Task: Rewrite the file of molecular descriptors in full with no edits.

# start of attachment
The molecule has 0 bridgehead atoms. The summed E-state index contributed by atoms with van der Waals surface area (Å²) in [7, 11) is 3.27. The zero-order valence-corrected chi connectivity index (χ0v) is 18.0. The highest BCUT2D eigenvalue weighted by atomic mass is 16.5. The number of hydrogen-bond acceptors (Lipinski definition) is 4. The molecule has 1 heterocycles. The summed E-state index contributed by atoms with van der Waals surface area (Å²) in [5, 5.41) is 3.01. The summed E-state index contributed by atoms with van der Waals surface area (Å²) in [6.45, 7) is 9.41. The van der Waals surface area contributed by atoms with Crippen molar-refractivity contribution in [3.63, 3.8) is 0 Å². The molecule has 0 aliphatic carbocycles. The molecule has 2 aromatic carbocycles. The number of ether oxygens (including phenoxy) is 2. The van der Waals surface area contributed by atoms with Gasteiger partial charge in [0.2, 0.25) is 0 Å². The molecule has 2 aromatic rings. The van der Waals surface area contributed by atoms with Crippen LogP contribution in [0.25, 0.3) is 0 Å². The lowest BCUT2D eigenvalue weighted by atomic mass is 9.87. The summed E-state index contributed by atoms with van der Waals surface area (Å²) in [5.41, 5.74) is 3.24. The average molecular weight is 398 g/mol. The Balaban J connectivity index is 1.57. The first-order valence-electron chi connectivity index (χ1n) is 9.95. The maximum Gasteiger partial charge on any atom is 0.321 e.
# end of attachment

The molecule has 0 bridgehead atoms. The summed E-state index contributed by atoms with van der Waals surface area (Å²) in [7, 11) is 3.27. The zero-order valence-corrected chi connectivity index (χ0v) is 18.0. The highest BCUT2D eigenvalue weighted by atomic mass is 16.5. The number of hydrogen-bond acceptors (Lipinski definition) is 4. The molecule has 1 heterocycles. The summed E-state index contributed by atoms with van der Waals surface area (Å²) in [5, 5.41) is 3.01. The summed E-state index contributed by atoms with van der Waals surface area (Å²) in [6.45, 7) is 9.41. The van der Waals surface area contributed by atoms with Crippen molar-refractivity contribution in [3.63, 3.8) is 0 Å². The molecule has 0 aliphatic carbocycles. The molecule has 2 aromatic carbocycles. The number of ether oxygens (including phenoxy) is 2. The van der Waals surface area contributed by atoms with Gasteiger partial charge in [0.2, 0.25) is 0 Å². The molecule has 2 aromatic rings. The van der Waals surface area contributed by atoms with Crippen LogP contribution in [0.25, 0.3) is 0 Å². The lowest BCUT2D eigenvalue weighted by atomic mass is 9.87. The summed E-state index contributed by atoms with van der Waals surface area (Å²) in [5.41, 5.74) is 3.24. The average molecular weight is 398 g/mol. The Balaban J connectivity index is 1.57. The first-order valence-electron chi connectivity index (χ1n) is 9.95. The maximum Gasteiger partial charge on any atom is 0.321 e.